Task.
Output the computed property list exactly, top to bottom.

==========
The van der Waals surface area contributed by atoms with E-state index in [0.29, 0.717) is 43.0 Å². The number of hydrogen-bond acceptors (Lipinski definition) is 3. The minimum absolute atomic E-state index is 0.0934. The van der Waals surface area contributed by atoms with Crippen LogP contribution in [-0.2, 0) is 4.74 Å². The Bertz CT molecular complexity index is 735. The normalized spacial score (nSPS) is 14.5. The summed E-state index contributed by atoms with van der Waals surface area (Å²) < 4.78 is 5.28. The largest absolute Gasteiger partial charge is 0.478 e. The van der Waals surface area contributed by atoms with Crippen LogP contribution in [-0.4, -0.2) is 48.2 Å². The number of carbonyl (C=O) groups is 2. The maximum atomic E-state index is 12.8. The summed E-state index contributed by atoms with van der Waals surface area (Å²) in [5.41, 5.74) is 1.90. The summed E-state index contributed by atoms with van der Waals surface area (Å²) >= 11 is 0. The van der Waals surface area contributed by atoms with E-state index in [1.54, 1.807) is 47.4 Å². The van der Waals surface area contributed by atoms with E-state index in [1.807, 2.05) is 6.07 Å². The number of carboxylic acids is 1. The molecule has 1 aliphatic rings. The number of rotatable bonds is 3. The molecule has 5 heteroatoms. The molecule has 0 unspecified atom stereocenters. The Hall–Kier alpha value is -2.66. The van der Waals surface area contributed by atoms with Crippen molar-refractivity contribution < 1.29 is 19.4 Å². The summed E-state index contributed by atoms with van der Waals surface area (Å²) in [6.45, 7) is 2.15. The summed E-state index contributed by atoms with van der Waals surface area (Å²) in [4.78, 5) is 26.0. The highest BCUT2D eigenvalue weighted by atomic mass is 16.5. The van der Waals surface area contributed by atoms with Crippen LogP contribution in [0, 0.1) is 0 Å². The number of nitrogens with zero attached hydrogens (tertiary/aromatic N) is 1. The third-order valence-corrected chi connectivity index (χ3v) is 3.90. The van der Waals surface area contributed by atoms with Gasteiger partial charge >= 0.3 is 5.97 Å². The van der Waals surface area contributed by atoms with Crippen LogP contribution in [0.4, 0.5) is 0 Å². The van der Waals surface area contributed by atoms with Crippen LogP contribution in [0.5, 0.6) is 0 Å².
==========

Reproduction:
The van der Waals surface area contributed by atoms with E-state index in [0.29, 0.717) is 43.0 Å². The number of hydrogen-bond acceptors (Lipinski definition) is 3. The minimum absolute atomic E-state index is 0.0934. The van der Waals surface area contributed by atoms with Crippen LogP contribution in [-0.2, 0) is 4.74 Å². The Bertz CT molecular complexity index is 735. The normalized spacial score (nSPS) is 14.5. The summed E-state index contributed by atoms with van der Waals surface area (Å²) < 4.78 is 5.28. The largest absolute Gasteiger partial charge is 0.478 e. The van der Waals surface area contributed by atoms with Crippen LogP contribution in [-0.4, -0.2) is 48.2 Å². The number of carbonyl (C=O) groups is 2. The maximum atomic E-state index is 12.8. The summed E-state index contributed by atoms with van der Waals surface area (Å²) in [5.41, 5.74) is 1.90. The summed E-state index contributed by atoms with van der Waals surface area (Å²) >= 11 is 0. The van der Waals surface area contributed by atoms with E-state index in [1.54, 1.807) is 47.4 Å². The van der Waals surface area contributed by atoms with E-state index in [1.807, 2.05) is 6.07 Å². The number of carboxylic acids is 1. The molecule has 1 aliphatic rings. The number of rotatable bonds is 3. The molecule has 5 heteroatoms. The molecule has 0 unspecified atom stereocenters. The Hall–Kier alpha value is -2.66. The van der Waals surface area contributed by atoms with Crippen molar-refractivity contribution < 1.29 is 19.4 Å². The summed E-state index contributed by atoms with van der Waals surface area (Å²) in [6.45, 7) is 2.15. The summed E-state index contributed by atoms with van der Waals surface area (Å²) in [4.78, 5) is 26.0. The highest BCUT2D eigenvalue weighted by atomic mass is 16.5. The van der Waals surface area contributed by atoms with Crippen LogP contribution in [0, 0.1) is 0 Å². The number of nitrogens with zero attached hydrogens (tertiary/aromatic N) is 1. The third-order valence-corrected chi connectivity index (χ3v) is 3.90. The van der Waals surface area contributed by atoms with Gasteiger partial charge >= 0.3 is 5.97 Å². The van der Waals surface area contributed by atoms with Crippen LogP contribution in [0.4, 0.5) is 0 Å². The van der Waals surface area contributed by atoms with Crippen LogP contribution in [0.5, 0.6) is 0 Å².